Referee Herzog may have been misled at the threshold when he placed the burden of demonstration and persuasion upon the movants. The restraining order was never contested until now. No particular and affirmative showing of need was ever made for it. None has been made now. But the restraint is not a matter of right. Foust v. Munson S.S. Lines, supra; 8 Collier on Bankruptcy 254 (14th ed.). The problem should preferably have been approached at the outset by treating the stance of the debtor as "not substantially unlike that of [a suitor] for injunction * * *." Foust, supra, 299 U.S. at 86, 57 S. Ct. at 95.

 The only legitimate concern on this debtor's side is that he not be cast in judgment in plaintiffs' suit until the dischargeability of the alleged liability has been determined. But this does not require the total stay upon which he insists. Zeckendorf is evidently a central participant in the events about which plaintiffs complain. It is a striking fact that the announced purpose to elicit his knowledge was what awoke in counsel for him and others the long dormant memory of the stay. He could presumably be deposed as a witness if not as a party. But there is no valid interest of his to favor that course, and there are interests of plaintiffs, and perhaps of the court, that might well be injured by it.

 There is, in a word, no justification for staying against Zeckendorf the processing of plaintiffs' suit toward, if not to, the point of judgment. And his apparently central role in the litigated events makes it likely that awkward and obstructive results will follow his insulation from the action.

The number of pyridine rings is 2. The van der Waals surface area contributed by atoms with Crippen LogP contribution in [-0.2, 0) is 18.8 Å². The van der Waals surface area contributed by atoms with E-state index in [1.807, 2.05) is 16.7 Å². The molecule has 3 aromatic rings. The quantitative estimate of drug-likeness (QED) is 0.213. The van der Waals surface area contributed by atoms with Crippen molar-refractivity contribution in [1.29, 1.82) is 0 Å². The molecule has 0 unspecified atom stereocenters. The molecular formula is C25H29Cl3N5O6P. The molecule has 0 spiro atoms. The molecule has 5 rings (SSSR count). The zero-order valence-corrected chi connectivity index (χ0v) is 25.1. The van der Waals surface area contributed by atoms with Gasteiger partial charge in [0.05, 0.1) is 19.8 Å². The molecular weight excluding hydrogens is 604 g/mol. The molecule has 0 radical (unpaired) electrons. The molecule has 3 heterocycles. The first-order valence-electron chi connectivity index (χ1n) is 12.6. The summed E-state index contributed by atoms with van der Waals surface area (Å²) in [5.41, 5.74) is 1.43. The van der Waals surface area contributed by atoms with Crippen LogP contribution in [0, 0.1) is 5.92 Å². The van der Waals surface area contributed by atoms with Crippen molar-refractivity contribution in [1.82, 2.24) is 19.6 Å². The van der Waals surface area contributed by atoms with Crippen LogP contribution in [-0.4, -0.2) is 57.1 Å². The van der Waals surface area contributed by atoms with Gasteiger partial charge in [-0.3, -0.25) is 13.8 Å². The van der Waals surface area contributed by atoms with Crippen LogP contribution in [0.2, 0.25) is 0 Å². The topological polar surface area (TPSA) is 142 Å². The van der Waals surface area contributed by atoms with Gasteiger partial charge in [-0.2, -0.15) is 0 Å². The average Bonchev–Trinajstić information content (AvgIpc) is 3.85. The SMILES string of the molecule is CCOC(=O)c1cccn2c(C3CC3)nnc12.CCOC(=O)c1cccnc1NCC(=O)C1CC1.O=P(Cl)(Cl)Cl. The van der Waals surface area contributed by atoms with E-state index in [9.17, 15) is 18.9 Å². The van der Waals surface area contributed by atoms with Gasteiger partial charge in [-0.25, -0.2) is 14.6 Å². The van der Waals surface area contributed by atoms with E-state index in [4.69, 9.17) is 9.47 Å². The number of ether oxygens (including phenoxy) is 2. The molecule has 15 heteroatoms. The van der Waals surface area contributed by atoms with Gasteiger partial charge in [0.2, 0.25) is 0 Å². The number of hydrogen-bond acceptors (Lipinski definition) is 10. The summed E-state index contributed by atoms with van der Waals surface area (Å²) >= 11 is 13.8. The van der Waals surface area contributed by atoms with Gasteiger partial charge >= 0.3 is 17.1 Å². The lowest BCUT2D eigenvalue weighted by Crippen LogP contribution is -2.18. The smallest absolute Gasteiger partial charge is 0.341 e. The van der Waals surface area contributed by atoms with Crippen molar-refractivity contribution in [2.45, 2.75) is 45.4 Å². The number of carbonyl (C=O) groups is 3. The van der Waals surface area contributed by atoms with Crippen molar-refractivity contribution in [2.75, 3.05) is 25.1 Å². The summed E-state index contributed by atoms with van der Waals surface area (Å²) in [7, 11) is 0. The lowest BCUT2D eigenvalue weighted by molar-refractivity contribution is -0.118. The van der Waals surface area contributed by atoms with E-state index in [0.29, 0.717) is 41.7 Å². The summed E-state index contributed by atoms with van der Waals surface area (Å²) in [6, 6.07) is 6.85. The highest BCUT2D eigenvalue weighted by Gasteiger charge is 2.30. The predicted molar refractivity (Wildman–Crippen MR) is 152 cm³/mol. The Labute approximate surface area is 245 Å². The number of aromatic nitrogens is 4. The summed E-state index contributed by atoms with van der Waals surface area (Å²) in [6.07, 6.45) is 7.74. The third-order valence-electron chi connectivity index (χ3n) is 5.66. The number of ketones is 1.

The problem of dischargeability, the only genuine one that has been made to appear, is readily measured and managed. The solution, already indicated, is simply to bar the taking of any judgment by plaintiffs against this debtor until the issue of dischargeability has been resolved or the barrier is for some other reason removed. The administration of this limited restraint is especially simple in the present circumstances, with both the arrangement proceeding and plaintiffs' suit lodged in a single courthouse. More generally, problems of this nature may be more flexibly handled in the future, no matter where suits are brought or attempted, as a result of the recent amendment of the Bankruptcy Act giving the bankruptcy court, and the referee, jurisdiction to "determine the dischargeability of debts, and render judgments thereon." Sections 2(a)(12), 17(c), 38(4); 11 U.S.C.A. §§ 11(a)(12), 35(c), 66(4) (Supp. 1971). But ...